Now, first a quick refresher:
SID - System Identifier uniquely identifying a database instance. Each database instance has an SID - one and only one.
Service Name - An alias to one or more INSTANCES (useful for clustering, failover, without changing end-user configurations) - introduced in Oracle 8.
One SID could have a hundred service names pointing to it if you wanted to...but I'm pretty sure at a minimum it will have one. When you create an instance, Oracle makes you name them both. The 10g Configuration Assistant on Windows has a field named Global Database Name, which maps to Service Name. The SID is
frequently, but not always, the same as the initially specified Global Database Name.
After the creation of a database instance, Oracle tools refer strictly to the SID - after all, that is the name of the instance you'd be configuring. Since Service Name is just an alias, you wouldn't configure the character set or memory options of an alias.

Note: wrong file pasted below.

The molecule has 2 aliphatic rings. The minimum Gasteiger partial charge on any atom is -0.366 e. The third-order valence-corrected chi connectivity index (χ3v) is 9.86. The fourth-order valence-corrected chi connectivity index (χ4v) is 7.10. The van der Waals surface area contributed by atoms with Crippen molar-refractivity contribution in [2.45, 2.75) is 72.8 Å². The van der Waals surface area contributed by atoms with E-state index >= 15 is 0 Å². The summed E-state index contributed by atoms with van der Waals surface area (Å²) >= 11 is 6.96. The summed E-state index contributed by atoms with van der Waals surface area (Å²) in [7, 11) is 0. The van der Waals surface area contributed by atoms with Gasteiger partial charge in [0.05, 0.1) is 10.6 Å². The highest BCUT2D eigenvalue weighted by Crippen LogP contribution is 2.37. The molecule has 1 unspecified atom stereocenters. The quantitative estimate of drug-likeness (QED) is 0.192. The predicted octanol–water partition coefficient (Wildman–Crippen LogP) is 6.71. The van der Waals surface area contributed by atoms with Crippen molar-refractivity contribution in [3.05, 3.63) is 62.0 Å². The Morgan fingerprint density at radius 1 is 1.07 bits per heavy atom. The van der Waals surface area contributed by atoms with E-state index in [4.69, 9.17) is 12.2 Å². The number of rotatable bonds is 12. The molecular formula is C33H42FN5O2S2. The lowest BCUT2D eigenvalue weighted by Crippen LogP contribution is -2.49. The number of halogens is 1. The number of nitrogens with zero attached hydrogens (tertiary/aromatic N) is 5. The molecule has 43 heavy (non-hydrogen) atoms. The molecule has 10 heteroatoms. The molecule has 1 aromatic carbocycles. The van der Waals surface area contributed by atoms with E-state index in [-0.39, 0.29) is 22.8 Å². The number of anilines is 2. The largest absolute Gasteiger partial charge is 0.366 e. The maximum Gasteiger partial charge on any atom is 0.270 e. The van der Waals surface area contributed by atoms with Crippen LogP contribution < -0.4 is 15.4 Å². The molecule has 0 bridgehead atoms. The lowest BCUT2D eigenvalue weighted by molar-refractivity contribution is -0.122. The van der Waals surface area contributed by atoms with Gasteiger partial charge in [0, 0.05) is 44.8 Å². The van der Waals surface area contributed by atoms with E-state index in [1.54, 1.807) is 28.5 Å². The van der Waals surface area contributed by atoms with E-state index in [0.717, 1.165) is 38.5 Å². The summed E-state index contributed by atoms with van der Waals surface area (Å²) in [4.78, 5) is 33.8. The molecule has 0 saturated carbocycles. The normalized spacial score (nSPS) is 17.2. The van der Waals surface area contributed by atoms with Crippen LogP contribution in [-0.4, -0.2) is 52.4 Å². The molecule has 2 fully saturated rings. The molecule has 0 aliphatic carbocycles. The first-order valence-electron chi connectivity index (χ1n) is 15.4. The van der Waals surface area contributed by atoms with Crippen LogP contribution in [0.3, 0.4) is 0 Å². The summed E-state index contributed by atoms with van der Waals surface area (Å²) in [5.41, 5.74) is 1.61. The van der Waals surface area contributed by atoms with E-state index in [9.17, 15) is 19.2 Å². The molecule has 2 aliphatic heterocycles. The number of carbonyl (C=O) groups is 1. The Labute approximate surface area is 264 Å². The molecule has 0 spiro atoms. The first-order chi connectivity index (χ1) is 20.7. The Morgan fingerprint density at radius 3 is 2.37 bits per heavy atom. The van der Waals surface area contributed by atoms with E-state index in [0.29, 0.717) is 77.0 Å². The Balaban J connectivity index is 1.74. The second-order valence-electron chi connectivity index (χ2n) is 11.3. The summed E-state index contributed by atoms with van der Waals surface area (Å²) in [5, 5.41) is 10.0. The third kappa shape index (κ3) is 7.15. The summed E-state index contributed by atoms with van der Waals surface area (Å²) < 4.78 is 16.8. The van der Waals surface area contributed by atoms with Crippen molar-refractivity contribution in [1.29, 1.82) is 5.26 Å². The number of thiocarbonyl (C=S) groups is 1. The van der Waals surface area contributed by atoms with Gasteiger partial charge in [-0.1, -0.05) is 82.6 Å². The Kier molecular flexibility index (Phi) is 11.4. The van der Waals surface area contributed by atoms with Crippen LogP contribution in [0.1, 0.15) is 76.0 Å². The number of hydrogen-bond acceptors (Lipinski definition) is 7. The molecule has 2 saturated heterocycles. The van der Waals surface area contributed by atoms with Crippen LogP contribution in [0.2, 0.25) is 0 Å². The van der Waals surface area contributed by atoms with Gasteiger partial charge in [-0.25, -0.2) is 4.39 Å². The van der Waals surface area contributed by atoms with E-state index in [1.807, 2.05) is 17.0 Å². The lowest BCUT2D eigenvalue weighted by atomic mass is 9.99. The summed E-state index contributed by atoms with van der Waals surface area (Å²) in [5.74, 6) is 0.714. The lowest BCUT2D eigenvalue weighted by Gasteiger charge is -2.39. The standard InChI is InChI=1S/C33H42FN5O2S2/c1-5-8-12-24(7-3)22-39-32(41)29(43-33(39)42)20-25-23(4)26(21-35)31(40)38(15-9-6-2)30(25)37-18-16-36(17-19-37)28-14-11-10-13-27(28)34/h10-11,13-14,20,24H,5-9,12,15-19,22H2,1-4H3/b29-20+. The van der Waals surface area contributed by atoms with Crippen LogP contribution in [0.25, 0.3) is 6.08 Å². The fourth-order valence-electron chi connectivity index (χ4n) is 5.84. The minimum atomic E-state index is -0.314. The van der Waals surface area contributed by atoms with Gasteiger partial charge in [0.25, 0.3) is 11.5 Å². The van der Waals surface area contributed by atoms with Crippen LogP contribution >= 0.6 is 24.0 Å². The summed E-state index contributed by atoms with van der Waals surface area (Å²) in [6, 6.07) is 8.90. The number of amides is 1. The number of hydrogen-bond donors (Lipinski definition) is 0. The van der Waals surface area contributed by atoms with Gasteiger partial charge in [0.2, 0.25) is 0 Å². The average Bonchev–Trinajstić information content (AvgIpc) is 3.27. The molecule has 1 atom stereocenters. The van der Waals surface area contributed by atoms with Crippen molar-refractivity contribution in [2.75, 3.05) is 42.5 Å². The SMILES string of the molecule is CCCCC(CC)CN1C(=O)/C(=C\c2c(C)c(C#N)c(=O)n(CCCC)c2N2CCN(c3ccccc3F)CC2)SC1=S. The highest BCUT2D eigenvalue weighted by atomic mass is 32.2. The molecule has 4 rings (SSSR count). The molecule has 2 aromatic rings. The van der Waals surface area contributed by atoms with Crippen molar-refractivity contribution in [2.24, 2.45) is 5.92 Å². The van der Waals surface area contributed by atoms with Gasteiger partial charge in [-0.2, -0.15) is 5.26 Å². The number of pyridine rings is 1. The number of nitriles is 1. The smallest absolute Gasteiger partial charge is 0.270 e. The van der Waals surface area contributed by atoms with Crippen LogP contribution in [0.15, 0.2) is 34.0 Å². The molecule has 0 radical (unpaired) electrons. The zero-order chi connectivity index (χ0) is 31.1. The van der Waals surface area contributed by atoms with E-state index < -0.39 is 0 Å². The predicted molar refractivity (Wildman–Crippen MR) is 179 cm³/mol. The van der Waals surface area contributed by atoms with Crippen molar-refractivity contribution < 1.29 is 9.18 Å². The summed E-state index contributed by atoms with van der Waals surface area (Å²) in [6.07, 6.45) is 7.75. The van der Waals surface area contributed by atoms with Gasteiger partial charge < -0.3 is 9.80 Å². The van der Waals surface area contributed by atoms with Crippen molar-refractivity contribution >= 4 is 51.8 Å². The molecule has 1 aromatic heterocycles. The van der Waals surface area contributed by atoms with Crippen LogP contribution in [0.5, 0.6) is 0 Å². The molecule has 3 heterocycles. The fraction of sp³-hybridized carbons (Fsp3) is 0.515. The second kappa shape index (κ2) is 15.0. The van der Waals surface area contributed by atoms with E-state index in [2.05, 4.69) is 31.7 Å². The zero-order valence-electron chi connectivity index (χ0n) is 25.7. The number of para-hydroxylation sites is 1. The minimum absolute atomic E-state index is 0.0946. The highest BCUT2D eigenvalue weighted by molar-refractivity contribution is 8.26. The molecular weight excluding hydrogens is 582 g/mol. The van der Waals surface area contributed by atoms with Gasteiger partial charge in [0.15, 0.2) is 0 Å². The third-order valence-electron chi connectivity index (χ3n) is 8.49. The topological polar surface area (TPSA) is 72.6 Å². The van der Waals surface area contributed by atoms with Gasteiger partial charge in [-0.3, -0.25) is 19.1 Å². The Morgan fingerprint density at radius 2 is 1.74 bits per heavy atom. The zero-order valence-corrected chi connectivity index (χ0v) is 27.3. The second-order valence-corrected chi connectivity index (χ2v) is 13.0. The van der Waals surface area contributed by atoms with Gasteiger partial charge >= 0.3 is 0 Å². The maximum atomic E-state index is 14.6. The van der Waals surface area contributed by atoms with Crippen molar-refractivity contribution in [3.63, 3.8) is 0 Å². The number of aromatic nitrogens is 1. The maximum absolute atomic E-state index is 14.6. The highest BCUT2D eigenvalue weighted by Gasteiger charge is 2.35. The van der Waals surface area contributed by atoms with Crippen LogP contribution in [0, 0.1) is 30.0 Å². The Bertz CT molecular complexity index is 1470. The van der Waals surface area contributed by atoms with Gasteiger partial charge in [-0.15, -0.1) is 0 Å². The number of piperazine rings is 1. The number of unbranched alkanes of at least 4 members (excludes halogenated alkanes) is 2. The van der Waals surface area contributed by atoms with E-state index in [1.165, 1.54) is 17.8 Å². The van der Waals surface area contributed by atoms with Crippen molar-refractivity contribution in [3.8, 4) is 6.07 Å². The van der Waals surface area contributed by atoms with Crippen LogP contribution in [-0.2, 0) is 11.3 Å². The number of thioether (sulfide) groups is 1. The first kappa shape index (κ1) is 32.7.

Why do I care what the service name is if I have the SID?
Because knowing it lets me avoid relying on properly configured tnsnames.ora on each client machine. Sometimes, tnsnames.ora files appear to be controlled by a dark magic - the same tnsnames.ora file works fine on one machine, but fails inexplicably on another client machine. Sometimes TNS doesn't work right - and for a Java application that's going to be using JDBC, needing to configure tnsnames.ora is unnecessary work. For the command line tools like SQLPLUS and the import/export tools, you can use the EZCONNECT URL format and avoid TNS completely. There's a catch - EZCONNECT only accepts Service Names.
So, how do you determine the service name? Here's one way...
This assumes you have access to the oracle server. Provided you do, simply use the command:
This will print out various status information, as well as a compact listing of configured service names and which instances they point at. You could also use lsnrctl services for slightly more verbose services output - but depending on how many service names and instances there are, it may be harder to look at.
It's kind of anti-climatic, but that simple command ended the confusion. I thought Service Name was preferred (as it is more flexible than directly specifying the SID), but apparently it isn't always the case.